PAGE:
PwC says India arm questioned in Nokia tax probe
NEW YORK (Reuters) - The Indian affiliate of global accounting firm PricewaterhouseCoopersPWC.UL was questioned on Thursday by tax authorities looking into possible tax evasion by Finnish phone maker Nokia(NOK1V.HE), a spokesman for PwC confirmed.
Tax officials last week raided Nokia's production unit in Chennai, one of the company's biggest facilities.
A senior Indian tax official said the investigation related to allegations that Nokia may have evaded around 30 billion rupees in taxes. Nokia has said it was cooperating with the probe.
PwC's arm in India both audits and provides tax advice to Nokia, said Mike Davies, a spokesman for PricewaterhouseCoopers International Ltd. Auditor independence standards in India allow firms to both audit and provide tax advice to the same client, he added.
PwC's Indian affiliate has said they are fully cooperating with tax authorities on the matter.
Newspapers in India reported last week that PwC would be called in for questioning on the Nokia tax case.
British telecommunications carrier Vodafone Group Plc (VOD.L) is also being pressed for payment of $2 billion in disputed taxes in India on its 2007 acquisition of mobile telecom assets.
Tax disputes are becoming more common as governments around the world faced with large deficits crack down on tax avoidance in search of new revenues.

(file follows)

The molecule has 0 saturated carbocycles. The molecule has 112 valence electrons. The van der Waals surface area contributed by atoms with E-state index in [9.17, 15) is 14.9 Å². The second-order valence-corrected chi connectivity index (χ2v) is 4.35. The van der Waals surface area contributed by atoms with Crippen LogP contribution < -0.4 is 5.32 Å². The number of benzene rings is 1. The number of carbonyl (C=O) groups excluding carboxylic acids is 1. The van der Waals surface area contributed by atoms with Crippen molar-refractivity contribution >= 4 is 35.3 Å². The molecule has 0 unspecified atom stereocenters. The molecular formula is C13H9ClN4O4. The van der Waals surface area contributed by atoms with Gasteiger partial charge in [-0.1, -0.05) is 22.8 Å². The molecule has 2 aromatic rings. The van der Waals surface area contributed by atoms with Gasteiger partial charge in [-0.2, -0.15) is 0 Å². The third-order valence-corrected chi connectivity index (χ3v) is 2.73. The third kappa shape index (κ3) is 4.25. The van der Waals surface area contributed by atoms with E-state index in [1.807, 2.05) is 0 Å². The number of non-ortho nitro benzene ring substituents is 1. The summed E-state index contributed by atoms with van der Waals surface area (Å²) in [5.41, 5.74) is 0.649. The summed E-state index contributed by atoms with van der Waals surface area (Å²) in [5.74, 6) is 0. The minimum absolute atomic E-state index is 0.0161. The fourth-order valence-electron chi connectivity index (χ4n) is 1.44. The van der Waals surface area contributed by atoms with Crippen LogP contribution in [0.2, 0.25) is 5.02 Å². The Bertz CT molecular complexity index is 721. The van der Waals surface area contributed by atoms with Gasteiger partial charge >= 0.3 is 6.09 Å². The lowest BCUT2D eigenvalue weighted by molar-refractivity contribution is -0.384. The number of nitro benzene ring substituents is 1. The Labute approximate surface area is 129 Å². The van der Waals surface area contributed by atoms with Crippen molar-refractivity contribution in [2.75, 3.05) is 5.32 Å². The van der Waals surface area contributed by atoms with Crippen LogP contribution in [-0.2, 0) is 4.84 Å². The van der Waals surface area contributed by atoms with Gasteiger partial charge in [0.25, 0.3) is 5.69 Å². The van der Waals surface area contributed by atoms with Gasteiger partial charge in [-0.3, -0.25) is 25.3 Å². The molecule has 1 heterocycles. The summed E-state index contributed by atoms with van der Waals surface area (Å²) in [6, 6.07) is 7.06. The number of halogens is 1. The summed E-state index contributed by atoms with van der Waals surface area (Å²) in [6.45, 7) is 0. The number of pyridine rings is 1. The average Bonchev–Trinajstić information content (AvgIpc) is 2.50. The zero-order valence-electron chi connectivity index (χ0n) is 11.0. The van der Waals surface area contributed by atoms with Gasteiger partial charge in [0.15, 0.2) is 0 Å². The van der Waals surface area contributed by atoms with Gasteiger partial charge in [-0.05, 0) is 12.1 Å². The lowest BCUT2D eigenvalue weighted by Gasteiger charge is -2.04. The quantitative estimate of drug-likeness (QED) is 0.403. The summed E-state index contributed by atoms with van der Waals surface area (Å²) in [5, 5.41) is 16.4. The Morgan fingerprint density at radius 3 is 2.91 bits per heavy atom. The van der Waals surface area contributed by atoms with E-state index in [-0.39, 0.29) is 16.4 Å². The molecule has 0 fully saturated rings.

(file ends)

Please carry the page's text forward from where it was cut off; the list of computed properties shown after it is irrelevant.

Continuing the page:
(Reporting by Dena Aubin, additional reporting by Ritsuko Ando in Helsinki, editing by G Crosse)
- Tweet this
- Share this
- Digg this
- Boxer Sarita Devi faces action after refusing medal at Asian Games
- Boxer Sarita Devi showed lack of sportsmanship, say organisers
- Dallas Ebola patient vomited outside apartment on way to hospital |
- Loss of smell may be predictor of death in older adults - study
- Dallas Ebola patient vomited outside apartment on way to hospital
India could run out of a critical medicine in its free HIV/AIDS drugs programme in three weeks due to bureaucratic bungling, a senior government official said, leaving more than 150,000 sufferers without life-saving drugs for about a month. Full Article